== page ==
Photo: RNT Foundation
Blog Editor’s Note: The author is the President of the RNT Foundation
Last week, 27 members of the U.S. House Agriculture Committee sent a letter to Federal Communications Commission Chairman (FCC) Ajit Pai. In it, they urged him to reconsider the FCC’s decision to allow Ligado Networks to operate a terrestrial nationwide network that the executive branch says will cause harmful interference to GPS signals for many users.
This concern and opposition from a sector not traditionally engaged in GPS or positioning, navigation and timing (PNT) issues is just one example of how the FCC’s decision — rather than putting the issue to rest — has instead recruited a whole new set of actors from across multiple sectors for the opposition.
Many observers don’t see this as surprising.
According to one observer, previously it was easy for many to assume the FCC would reject Ligado’s proposal. The entire executive branch had been vehemently opposed for years. So had aviation groups, the weather community, geospatial interests and some satellite communications concerns. With such opposition from so many important quarters, it was reasonable for many to assume they need not become involved. Now that the FCC has acted to the contrary, these interests have become well energized.
The FCC decision also empowered opponents to educate and recruit others who don’t normally think or worry about GPS and PNT issues, folks like farmers and agricultural interests.
As one insider said, “The existing opposition can now go to just about anyone in any sector and say, ‘This is going to happen and it will harm your operation. There are no ifs, ands, or buts. The FCC has decided’.”
Agriculture’s reliance on GPS
Agriculture is a good example. While not the sector that first springs to mind when most people think about GPS, farming has become dependent on augmented GPS for precisely and automatically driving machinery, minimizing fertilizer and pesticide use, and a wide variety of other productivity gains over pre-GPS operations.
As last week’s letter signed by the 27 members of Congress pointed out:
“GPS is critically important to the commercial agriculture, mining, forestry and rural manufacturing industries. In fact, GPS has become the single most significant technological advancement for American farm equipment in the past two decades… [A 2019 RTI study] found that during planting season, if GPS were interrupted, the economic impact to the agriculture sector could amount to losses of $15 billion due to lower crop yields. Moreover, an earlier study suggested GPS-enabled precision agriculture could save farmers an estimated 10 to 15 percent in operating costs and purchased inputs. This same study estimated the benefits of GPS to precision agriculture between $10 and $17 billion.”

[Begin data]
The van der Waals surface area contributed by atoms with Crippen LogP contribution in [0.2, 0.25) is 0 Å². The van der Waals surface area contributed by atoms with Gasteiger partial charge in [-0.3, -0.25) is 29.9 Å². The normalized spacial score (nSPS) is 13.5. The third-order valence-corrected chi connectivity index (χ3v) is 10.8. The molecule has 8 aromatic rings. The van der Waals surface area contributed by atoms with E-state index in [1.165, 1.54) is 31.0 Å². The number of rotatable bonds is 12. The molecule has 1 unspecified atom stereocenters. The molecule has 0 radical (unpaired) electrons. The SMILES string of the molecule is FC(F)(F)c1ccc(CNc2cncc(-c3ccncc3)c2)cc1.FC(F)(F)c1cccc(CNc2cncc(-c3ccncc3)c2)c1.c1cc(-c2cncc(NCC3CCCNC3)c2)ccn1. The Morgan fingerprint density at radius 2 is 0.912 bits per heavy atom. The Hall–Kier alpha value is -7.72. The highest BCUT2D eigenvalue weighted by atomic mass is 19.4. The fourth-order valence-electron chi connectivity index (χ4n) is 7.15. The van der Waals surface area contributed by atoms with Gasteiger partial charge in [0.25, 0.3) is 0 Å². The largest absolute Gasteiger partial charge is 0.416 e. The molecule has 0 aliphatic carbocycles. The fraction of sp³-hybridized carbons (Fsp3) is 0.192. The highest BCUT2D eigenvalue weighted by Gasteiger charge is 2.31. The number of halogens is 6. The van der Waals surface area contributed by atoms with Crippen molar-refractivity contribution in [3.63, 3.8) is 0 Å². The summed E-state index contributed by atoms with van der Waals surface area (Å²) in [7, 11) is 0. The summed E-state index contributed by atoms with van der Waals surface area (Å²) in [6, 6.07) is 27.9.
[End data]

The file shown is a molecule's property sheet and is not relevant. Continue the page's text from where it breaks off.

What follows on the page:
Department of Transportation studies have shown that high-precision GPS receivers, such as those used in agriculture, could be impacted within 3,000 meters of a Ligado transmitters. With tens of thousands of transmitters deployed in a nationwide network, this could pose a real problem for American farming.
Other sectors have also become involved in the opposition. The recently formed Keep GPS Working Coalition has members representing aviation, surface transportation, maritime, agriculture and equipment manufacturing.
This formal and public coalition, though, seems to be just the tip of the opposition iceberg.
Almost 100 dissenting organizations
According to some involved with protesting the FCC’s decision, there are nearly a hundred organizations and companies that are working in some way to have it overturned. These include multiple aviation, delivery service, agriculture, surface transportation, geospatial, weather, maritime, space and technology interests.
One sign of the influence they are having is an increase in concerns being expressed by members of Congress.
In addition to the agriculture letter, some of the most powerful recent examples are statements made during meetings of the influential House Committee on Appropriations. Rep. Ken Calvert (R-CA), ranking member of the Defense Appropriations subcommittee, spoke at length in opposition to the FCC’s action. His comments were followed in a similar vein by the vice chair of the Appropriations Committee, Rep. Peter Aguilar (D-CA).
Many of the questions being asked by the public and members of Congress alike were reflected in the letter from the Agriculture Committee members:
- How did the FCC know that “its” tests were representative and valid?
- Why does the FCC find that some degradation of GPS reception is acceptable?
- Why did the FCC reject the executive branch’s testing criteria?
- Was there a cost/benefit analysis?
The letter also asked the question that is on almost everyone’s mind: If and when there are problems, who is going to fix them?